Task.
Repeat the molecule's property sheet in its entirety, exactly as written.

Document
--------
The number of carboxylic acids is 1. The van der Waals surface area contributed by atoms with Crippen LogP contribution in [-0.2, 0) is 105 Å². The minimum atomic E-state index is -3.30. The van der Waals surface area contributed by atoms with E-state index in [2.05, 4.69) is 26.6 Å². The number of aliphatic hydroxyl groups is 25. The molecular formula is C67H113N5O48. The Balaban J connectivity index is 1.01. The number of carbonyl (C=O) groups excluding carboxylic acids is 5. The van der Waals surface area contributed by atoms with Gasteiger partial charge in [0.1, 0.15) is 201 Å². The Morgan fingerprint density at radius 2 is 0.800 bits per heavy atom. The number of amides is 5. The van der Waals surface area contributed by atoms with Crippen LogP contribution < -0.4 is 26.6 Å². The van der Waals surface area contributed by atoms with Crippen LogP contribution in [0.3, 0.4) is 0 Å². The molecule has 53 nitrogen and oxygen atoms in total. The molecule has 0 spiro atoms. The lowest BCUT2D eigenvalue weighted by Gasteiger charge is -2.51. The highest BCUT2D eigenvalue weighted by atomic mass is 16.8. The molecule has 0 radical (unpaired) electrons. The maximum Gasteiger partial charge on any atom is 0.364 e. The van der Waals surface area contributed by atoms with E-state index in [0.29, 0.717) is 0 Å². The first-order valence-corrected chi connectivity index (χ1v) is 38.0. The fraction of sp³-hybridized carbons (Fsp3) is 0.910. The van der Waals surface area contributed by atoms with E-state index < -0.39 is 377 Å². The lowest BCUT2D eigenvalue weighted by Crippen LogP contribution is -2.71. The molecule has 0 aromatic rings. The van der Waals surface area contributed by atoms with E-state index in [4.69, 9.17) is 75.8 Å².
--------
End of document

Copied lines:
The number of carboxylic acids is 1. The van der Waals surface area contributed by atoms with Crippen LogP contribution in [-0.2, 0) is 105 Å². The minimum atomic E-state index is -3.30. The van der Waals surface area contributed by atoms with E-state index in [2.05, 4.69) is 26.6 Å². The number of aliphatic hydroxyl groups is 25. The molecular formula is C67H113N5O48. The Balaban J connectivity index is 1.01. The number of carbonyl (C=O) groups excluding carboxylic acids is 5. The van der Waals surface area contributed by atoms with Gasteiger partial charge in [0.1, 0.15) is 201 Å². The Morgan fingerprint density at radius 2 is 0.800 bits per heavy atom. The number of amides is 5. The van der Waals surface area contributed by atoms with Crippen LogP contribution < -0.4 is 26.6 Å². The van der Waals surface area contributed by atoms with Crippen LogP contribution in [0.3, 0.4) is 0 Å². The molecule has 53 nitrogen and oxygen atoms in total. The molecule has 0 spiro atoms. The lowest BCUT2D eigenvalue weighted by Gasteiger charge is -2.51. The highest BCUT2D eigenvalue weighted by atomic mass is 16.8. The molecule has 0 radical (unpaired) electrons. The maximum Gasteiger partial charge on any atom is 0.364 e. The van der Waals surface area contributed by atoms with E-state index in [0.29, 0.717) is 0 Å². The first-order valence-corrected chi connectivity index (χ1v) is 38.0. The fraction of sp³-hybridized carbons (Fsp3) is 0.910. The van der Waals surface area contributed by atoms with E-state index < -0.39 is 377 Å². The lowest BCUT2D eigenvalue weighted by Crippen LogP contribution is -2.71. The molecule has 0 aromatic rings. The van der Waals surface area contributed by atoms with E-state index in [4.69, 9.17) is 75.8 Å².